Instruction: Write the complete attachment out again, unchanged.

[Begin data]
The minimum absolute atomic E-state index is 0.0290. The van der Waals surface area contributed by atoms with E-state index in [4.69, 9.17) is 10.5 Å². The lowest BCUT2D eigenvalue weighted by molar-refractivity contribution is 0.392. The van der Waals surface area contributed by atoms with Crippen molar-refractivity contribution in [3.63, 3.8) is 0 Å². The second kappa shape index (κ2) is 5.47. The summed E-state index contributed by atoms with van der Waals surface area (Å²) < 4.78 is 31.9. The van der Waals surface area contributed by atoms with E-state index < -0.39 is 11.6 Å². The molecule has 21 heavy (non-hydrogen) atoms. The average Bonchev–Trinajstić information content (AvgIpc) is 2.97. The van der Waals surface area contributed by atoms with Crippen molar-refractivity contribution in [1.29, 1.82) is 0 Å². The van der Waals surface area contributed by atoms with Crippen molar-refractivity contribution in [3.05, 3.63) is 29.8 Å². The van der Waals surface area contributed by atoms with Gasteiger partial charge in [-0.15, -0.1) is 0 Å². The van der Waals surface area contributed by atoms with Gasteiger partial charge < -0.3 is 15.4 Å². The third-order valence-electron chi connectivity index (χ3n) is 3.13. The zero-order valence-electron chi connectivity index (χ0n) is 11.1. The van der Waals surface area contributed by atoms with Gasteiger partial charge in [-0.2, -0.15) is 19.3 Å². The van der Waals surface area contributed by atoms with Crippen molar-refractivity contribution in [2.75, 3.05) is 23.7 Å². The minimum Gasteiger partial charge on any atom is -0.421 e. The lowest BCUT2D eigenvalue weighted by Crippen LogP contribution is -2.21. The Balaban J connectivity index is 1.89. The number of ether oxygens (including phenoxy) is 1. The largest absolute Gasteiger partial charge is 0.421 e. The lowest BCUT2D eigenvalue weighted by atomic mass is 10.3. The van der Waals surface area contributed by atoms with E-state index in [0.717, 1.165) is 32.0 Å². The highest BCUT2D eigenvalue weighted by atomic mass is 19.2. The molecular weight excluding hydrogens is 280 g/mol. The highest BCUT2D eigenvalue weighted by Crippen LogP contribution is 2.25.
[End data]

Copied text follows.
The minimum absolute atomic E-state index is 0.0290. The van der Waals surface area contributed by atoms with E-state index in [4.69, 9.17) is 10.5 Å². The lowest BCUT2D eigenvalue weighted by molar-refractivity contribution is 0.392. The van der Waals surface area contributed by atoms with Crippen molar-refractivity contribution in [3.63, 3.8) is 0 Å². The second kappa shape index (κ2) is 5.47. The summed E-state index contributed by atoms with van der Waals surface area (Å²) < 4.78 is 31.9. The van der Waals surface area contributed by atoms with E-state index < -0.39 is 11.6 Å². The molecule has 21 heavy (non-hydrogen) atoms. The average Bonchev–Trinajstić information content (AvgIpc) is 2.97. The van der Waals surface area contributed by atoms with Crippen molar-refractivity contribution in [1.29, 1.82) is 0 Å². The van der Waals surface area contributed by atoms with Crippen molar-refractivity contribution in [3.05, 3.63) is 29.8 Å². The van der Waals surface area contributed by atoms with Gasteiger partial charge in [-0.15, -0.1) is 0 Å². The van der Waals surface area contributed by atoms with Gasteiger partial charge < -0.3 is 15.4 Å². The third-order valence-electron chi connectivity index (χ3n) is 3.13. The zero-order valence-electron chi connectivity index (χ0n) is 11.1. The van der Waals surface area contributed by atoms with Gasteiger partial charge in [-0.2, -0.15) is 19.3 Å². The van der Waals surface area contributed by atoms with Crippen molar-refractivity contribution in [2.75, 3.05) is 23.7 Å². The minimum Gasteiger partial charge on any atom is -0.421 e. The lowest BCUT2D eigenvalue weighted by Crippen LogP contribution is -2.21. The Balaban J connectivity index is 1.89. The number of ether oxygens (including phenoxy) is 1. The largest absolute Gasteiger partial charge is 0.421 e. The lowest BCUT2D eigenvalue weighted by atomic mass is 10.3. The van der Waals surface area contributed by atoms with E-state index in [0.717, 1.165) is 32.0 Å². The highest BCUT2D eigenvalue weighted by atomic mass is 19.2. The molecular weight excluding hydrogens is 280 g/mol. The highest BCUT2D eigenvalue weighted by Crippen LogP contribution is 2.25.